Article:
I am trying to implement the A* Algorithm in order to solve the following :

  1. I have an initial state
  2. I can apply an "Action" to advance from one state to an other state
  3. I want to reach a final state in the least amount of action
  4. Applying an action to a given state is simple (=fast)
  5. The whole state is a complex object (=huge in memory and slow to clone)

The issue comes from the point 5/ .

Indeed, when looking for the possible childs from a current state, I can not create a whole new state each time because it would be too costly (both in term of memory and speed). As a result, I am working with a single state that I mutate to reflect the resulting state when applying an action to a former state. (I am able to rollback an action). I was thinking to implement A* with something as below :

    //_state; //represent the "singleton" states that I can apply and rollback actions instead of cloning it
    while (openNodes.Any())
    {
        var currentNode = openNodes.DeQueue();
        currentNode.AdvanceFromStart(_state); //make _state such as all action on the path from the root to currentNode are played

        if (IsFinal(_state))
            return;

        AddToVisitedStates(_state);
        foreach(var transition in currentNode.GetPossibleActions())
        {
            var childNode = new Node(initialState:_state,action:transition.Action);
            //here _state is still reflecting the situation from the currentNode point of view
            childNode.ApplyAction(_state);
            //now _state reflect the situation from childNode point of view
            if (WasVisited(_state))
            {
                childNode.RollbackAction(_state);                
                continue;
            }

            if (childNode.CostToReachNode == 0 ||
                currentNode.CostToReachNode + transition.Cost < childNode.CostToReachNode)
            {
                childNode.CostToReachNode = node.CostToReachNode + transition.CostToReachNode;
                childNode.CostToReachFinal = childNode.CostToReachNode + HeuristicToReachFinalFromState(_state);
                openNodes.ReOrder(childNode);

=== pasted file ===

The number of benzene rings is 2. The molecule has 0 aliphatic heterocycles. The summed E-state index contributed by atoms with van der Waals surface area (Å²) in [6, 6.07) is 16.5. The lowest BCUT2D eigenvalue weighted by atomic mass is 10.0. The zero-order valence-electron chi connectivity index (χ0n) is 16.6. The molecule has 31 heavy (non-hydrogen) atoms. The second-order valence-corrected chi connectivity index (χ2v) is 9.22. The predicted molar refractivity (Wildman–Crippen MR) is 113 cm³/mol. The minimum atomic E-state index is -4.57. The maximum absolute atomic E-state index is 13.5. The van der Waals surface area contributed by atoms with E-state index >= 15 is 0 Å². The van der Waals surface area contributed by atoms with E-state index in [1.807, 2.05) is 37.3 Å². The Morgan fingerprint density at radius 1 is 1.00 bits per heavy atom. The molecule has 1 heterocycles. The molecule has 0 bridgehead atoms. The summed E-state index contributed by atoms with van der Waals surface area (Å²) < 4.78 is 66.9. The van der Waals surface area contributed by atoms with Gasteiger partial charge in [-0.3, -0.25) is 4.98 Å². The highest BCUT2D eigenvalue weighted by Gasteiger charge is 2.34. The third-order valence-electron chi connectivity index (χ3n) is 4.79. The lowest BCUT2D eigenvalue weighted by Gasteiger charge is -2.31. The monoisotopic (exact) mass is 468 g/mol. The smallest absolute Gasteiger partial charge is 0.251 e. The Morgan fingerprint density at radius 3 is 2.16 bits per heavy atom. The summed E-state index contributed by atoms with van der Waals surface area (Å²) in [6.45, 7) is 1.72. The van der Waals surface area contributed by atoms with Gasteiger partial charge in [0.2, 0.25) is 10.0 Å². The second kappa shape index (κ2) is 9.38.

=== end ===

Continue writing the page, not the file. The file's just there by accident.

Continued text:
}
            if (!openNodes.Contains(childNode))
                openNodes.Add(childNode);

            childNode.RollbackAction(_state);
        }
        currentNode.RollbackToInitialState(_state);//make _state as initially setup
    }

I am not a fan of this solution. Is there something in the A* algorithm that I am missing that would help ? I did not finished the implentation yet, do you see some incoming issues/some points to raise ?

Maybe A* is not the right algorithm, I am open to any lead to something different.

PD : if relevant, it is for a C# implementation

  • How does AddToVisitedStates work without making a copy of the whole state? – Matt Timmermans Dec 7 at 5:17
  • @MattTimmermans I can compute a (one way) representation of the state (it should not be too ong). I will use it as a key. An other option, can also be to allow node revisiting. i will test both approach. – Toto Dec 7 at 15:22

You could make it look a lot more like normal A* by storing in each object, not the state, but the sequence of decisions taken starting from the initial state that led to it. When you want to deal with a state, look at the sequence of decisions taken that led to the current state, back up to the common ancestor with the state you need to go to, and then go down that set of recorded decisions. The cost of such a change is at most some constant factor times the depth of the decision tree. If this is heavily branched and balanced, it might not be that deep.

Another option would be some version of https://en.wikipedia.org/wiki/Iterative_deepening_depth-first_search or Limited Discrepancy Search, using the best answer found so far (from previous iterations) together with the A* heuristic to avoid nodes that cannot possibly lead to a possible answer. When you complete a pass when (after trimming) the current limit to the discrepancy or depth has not actually stopped you from investigating every node you wanted to, you know you have found the best answer.

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